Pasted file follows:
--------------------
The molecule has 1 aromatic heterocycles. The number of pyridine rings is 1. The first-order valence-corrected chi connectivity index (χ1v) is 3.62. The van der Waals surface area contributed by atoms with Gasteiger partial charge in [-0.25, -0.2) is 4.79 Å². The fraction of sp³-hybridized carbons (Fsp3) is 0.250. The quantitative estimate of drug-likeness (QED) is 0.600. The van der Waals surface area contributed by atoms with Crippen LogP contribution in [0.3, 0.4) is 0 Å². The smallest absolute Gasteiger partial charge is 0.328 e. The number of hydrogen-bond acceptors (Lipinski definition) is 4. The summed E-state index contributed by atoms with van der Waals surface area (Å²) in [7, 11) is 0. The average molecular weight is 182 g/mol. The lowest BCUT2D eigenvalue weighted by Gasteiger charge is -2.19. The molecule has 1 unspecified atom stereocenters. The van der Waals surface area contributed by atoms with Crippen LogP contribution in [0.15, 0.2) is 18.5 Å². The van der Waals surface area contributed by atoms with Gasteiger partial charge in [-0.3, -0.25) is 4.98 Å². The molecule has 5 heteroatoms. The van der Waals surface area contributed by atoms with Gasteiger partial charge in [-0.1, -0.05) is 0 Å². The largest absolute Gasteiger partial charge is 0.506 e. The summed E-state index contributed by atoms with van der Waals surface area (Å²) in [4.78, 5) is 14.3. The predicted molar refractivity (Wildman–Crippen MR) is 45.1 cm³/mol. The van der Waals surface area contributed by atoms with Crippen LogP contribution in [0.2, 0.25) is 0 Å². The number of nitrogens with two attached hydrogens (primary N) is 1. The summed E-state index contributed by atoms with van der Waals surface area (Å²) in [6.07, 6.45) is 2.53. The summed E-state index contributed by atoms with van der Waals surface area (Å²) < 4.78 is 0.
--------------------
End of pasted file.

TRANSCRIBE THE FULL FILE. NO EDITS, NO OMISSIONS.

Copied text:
The molecule has 1 aromatic heterocycles. The number of pyridine rings is 1. The first-order valence-corrected chi connectivity index (χ1v) is 3.62. The van der Waals surface area contributed by atoms with Gasteiger partial charge in [-0.25, -0.2) is 4.79 Å². The fraction of sp³-hybridized carbons (Fsp3) is 0.250. The quantitative estimate of drug-likeness (QED) is 0.600. The van der Waals surface area contributed by atoms with Crippen LogP contribution in [0.3, 0.4) is 0 Å². The smallest absolute Gasteiger partial charge is 0.328 e. The number of hydrogen-bond acceptors (Lipinski definition) is 4. The summed E-state index contributed by atoms with van der Waals surface area (Å²) in [7, 11) is 0. The average molecular weight is 182 g/mol. The lowest BCUT2D eigenvalue weighted by Gasteiger charge is -2.19. The molecule has 1 unspecified atom stereocenters. The van der Waals surface area contributed by atoms with Crippen LogP contribution in [0.15, 0.2) is 18.5 Å². The van der Waals surface area contributed by atoms with Gasteiger partial charge in [-0.3, -0.25) is 4.98 Å². The molecule has 5 heteroatoms. The van der Waals surface area contributed by atoms with Gasteiger partial charge in [-0.1, -0.05) is 0 Å². The largest absolute Gasteiger partial charge is 0.506 e. The summed E-state index contributed by atoms with van der Waals surface area (Å²) in [4.78, 5) is 14.3. The predicted molar refractivity (Wildman–Crippen MR) is 45.1 cm³/mol. The van der Waals surface area contributed by atoms with Crippen LogP contribution in [0.2, 0.25) is 0 Å². The number of nitrogens with two attached hydrogens (primary N) is 1. The summed E-state index contributed by atoms with van der Waals surface area (Å²) in [6.07, 6.45) is 2.53. The summed E-state index contributed by atoms with van der Waals surface area (Å²) < 4.78 is 0.